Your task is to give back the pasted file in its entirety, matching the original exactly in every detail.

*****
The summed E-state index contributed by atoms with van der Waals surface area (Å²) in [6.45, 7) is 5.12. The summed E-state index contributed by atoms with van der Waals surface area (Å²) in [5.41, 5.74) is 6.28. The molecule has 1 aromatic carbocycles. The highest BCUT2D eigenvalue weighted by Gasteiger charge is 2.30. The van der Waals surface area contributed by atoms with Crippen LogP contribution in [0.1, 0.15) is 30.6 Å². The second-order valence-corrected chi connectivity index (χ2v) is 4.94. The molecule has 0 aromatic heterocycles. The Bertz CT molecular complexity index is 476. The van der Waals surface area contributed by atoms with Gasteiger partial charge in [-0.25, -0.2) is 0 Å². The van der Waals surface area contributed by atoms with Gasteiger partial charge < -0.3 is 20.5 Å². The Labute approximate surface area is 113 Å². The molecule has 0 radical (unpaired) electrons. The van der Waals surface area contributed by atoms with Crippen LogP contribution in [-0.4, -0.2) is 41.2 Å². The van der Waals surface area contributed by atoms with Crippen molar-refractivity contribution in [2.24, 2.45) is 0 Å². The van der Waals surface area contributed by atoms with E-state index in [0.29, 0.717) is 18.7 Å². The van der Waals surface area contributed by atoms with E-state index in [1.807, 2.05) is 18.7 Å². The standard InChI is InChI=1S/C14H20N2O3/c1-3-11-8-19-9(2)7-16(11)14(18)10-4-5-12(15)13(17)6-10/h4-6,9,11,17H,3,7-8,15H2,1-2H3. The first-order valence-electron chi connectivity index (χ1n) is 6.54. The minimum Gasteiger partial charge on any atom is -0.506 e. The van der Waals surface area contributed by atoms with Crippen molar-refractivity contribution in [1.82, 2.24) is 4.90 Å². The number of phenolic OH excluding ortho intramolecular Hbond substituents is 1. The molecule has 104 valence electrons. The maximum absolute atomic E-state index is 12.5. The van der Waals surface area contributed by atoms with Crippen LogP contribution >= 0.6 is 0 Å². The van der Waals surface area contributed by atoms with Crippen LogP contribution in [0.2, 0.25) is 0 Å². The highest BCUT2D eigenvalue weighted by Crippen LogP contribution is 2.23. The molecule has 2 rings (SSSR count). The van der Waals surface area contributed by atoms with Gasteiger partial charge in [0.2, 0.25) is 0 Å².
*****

The summed E-state index contributed by atoms with van der Waals surface area (Å²) in [6.45, 7) is 5.12. The summed E-state index contributed by atoms with van der Waals surface area (Å²) in [5.41, 5.74) is 6.28. The molecule has 1 aromatic carbocycles. The highest BCUT2D eigenvalue weighted by Gasteiger charge is 2.30. The van der Waals surface area contributed by atoms with Crippen LogP contribution in [0.1, 0.15) is 30.6 Å². The second-order valence-corrected chi connectivity index (χ2v) is 4.94. The molecule has 0 aromatic heterocycles. The Bertz CT molecular complexity index is 476. The van der Waals surface area contributed by atoms with Gasteiger partial charge in [-0.25, -0.2) is 0 Å². The van der Waals surface area contributed by atoms with Gasteiger partial charge < -0.3 is 20.5 Å². The Labute approximate surface area is 113 Å². The molecule has 0 radical (unpaired) electrons. The van der Waals surface area contributed by atoms with Crippen LogP contribution in [-0.4, -0.2) is 41.2 Å². The van der Waals surface area contributed by atoms with Crippen molar-refractivity contribution in [2.24, 2.45) is 0 Å². The van der Waals surface area contributed by atoms with E-state index in [0.29, 0.717) is 18.7 Å². The van der Waals surface area contributed by atoms with E-state index in [1.807, 2.05) is 18.7 Å². The standard InChI is InChI=1S/C14H20N2O3/c1-3-11-8-19-9(2)7-16(11)14(18)10-4-5-12(15)13(17)6-10/h4-6,9,11,17H,3,7-8,15H2,1-2H3. The first-order valence-electron chi connectivity index (χ1n) is 6.54. The minimum Gasteiger partial charge on any atom is -0.506 e. The van der Waals surface area contributed by atoms with Crippen molar-refractivity contribution in [1.82, 2.24) is 4.90 Å². The number of phenolic OH excluding ortho intramolecular Hbond substituents is 1. The molecule has 104 valence electrons. The maximum absolute atomic E-state index is 12.5. The van der Waals surface area contributed by atoms with Crippen LogP contribution >= 0.6 is 0 Å². The van der Waals surface area contributed by atoms with Crippen LogP contribution in [0.2, 0.25) is 0 Å². The highest BCUT2D eigenvalue weighted by Crippen LogP contribution is 2.23. The molecule has 2 rings (SSSR count). The van der Waals surface area contributed by atoms with Gasteiger partial charge in [0.2, 0.25) is 0 Å².